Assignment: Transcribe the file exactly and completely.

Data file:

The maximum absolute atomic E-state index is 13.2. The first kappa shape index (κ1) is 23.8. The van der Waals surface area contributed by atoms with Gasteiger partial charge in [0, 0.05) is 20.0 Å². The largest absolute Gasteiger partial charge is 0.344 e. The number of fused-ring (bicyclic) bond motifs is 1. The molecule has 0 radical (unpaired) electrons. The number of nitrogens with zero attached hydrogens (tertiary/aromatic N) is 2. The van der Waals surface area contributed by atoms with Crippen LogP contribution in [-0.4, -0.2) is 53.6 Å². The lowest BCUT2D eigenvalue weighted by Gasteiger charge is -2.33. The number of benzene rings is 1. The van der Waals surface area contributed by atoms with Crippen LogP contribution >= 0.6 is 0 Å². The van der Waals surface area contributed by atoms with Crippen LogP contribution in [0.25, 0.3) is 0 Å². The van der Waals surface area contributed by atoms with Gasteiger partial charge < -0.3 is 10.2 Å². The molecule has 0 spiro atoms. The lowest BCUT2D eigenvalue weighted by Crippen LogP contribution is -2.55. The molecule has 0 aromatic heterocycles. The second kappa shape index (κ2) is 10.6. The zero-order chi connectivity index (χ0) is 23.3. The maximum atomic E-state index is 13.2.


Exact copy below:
The maximum absolute atomic E-state index is 13.2. The first kappa shape index (κ1) is 23.8. The van der Waals surface area contributed by atoms with Gasteiger partial charge in [0, 0.05) is 20.0 Å². The largest absolute Gasteiger partial charge is 0.344 e. The number of fused-ring (bicyclic) bond motifs is 1. The molecule has 0 radical (unpaired) electrons. The number of nitrogens with zero attached hydrogens (tertiary/aromatic N) is 2. The van der Waals surface area contributed by atoms with Crippen LogP contribution in [-0.4, -0.2) is 53.6 Å². The lowest BCUT2D eigenvalue weighted by Gasteiger charge is -2.33. The number of benzene rings is 1. The van der Waals surface area contributed by atoms with Crippen LogP contribution >= 0.6 is 0 Å². The van der Waals surface area contributed by atoms with Crippen LogP contribution in [0.25, 0.3) is 0 Å². The van der Waals surface area contributed by atoms with Gasteiger partial charge < -0.3 is 10.2 Å². The molecule has 0 spiro atoms. The lowest BCUT2D eigenvalue weighted by Crippen LogP contribution is -2.55. The molecule has 0 aromatic heterocycles. The second kappa shape index (κ2) is 10.6. The zero-order chi connectivity index (χ0) is 23.3. The maximum atomic E-state index is 13.2.